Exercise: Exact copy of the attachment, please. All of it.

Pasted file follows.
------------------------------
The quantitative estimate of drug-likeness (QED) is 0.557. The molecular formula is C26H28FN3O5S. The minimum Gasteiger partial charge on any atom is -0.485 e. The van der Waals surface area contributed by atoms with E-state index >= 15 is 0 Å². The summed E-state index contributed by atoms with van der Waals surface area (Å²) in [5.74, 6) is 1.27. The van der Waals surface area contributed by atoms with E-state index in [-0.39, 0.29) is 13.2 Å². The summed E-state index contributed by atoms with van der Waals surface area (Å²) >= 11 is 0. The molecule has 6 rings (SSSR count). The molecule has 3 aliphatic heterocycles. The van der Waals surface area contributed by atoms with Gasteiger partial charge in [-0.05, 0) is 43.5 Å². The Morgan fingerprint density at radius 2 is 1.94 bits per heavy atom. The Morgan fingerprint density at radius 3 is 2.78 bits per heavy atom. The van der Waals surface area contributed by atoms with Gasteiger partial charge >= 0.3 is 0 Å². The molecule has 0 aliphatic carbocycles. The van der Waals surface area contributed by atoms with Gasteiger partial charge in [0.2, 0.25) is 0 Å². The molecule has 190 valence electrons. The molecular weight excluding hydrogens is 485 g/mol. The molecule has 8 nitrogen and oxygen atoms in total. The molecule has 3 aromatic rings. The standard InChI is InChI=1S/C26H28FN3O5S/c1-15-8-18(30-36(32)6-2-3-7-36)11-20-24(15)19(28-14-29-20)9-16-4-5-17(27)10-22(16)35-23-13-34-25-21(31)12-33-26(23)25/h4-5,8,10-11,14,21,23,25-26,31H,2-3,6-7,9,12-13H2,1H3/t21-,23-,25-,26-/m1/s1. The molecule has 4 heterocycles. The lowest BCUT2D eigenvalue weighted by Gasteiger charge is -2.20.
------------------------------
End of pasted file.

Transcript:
The quantitative estimate of drug-likeness (QED) is 0.557. The molecular formula is C26H28FN3O5S. The minimum Gasteiger partial charge on any atom is -0.485 e. The van der Waals surface area contributed by atoms with E-state index >= 15 is 0 Å². The summed E-state index contributed by atoms with van der Waals surface area (Å²) in [5.74, 6) is 1.27. The van der Waals surface area contributed by atoms with E-state index in [-0.39, 0.29) is 13.2 Å². The summed E-state index contributed by atoms with van der Waals surface area (Å²) >= 11 is 0. The molecule has 6 rings (SSSR count). The molecule has 3 aliphatic heterocycles. The van der Waals surface area contributed by atoms with Gasteiger partial charge in [-0.05, 0) is 43.5 Å². The Morgan fingerprint density at radius 2 is 1.94 bits per heavy atom. The Morgan fingerprint density at radius 3 is 2.78 bits per heavy atom. The van der Waals surface area contributed by atoms with Gasteiger partial charge >= 0.3 is 0 Å². The molecule has 0 aliphatic carbocycles. The van der Waals surface area contributed by atoms with Gasteiger partial charge in [0.2, 0.25) is 0 Å². The molecule has 190 valence electrons. The molecular weight excluding hydrogens is 485 g/mol. The molecule has 8 nitrogen and oxygen atoms in total. The molecule has 3 aromatic rings. The standard InChI is InChI=1S/C26H28FN3O5S/c1-15-8-18(30-36(32)6-2-3-7-36)11-20-24(15)19(28-14-29-20)9-16-4-5-17(27)10-22(16)35-23-13-34-25-21(31)12-33-26(23)25/h4-5,8,10-11,14,21,23,25-26,31H,2-3,6-7,9,12-13H2,1H3/t21-,23-,25-,26-/m1/s1. The molecule has 4 heterocycles. The lowest BCUT2D eigenvalue weighted by Gasteiger charge is -2.20.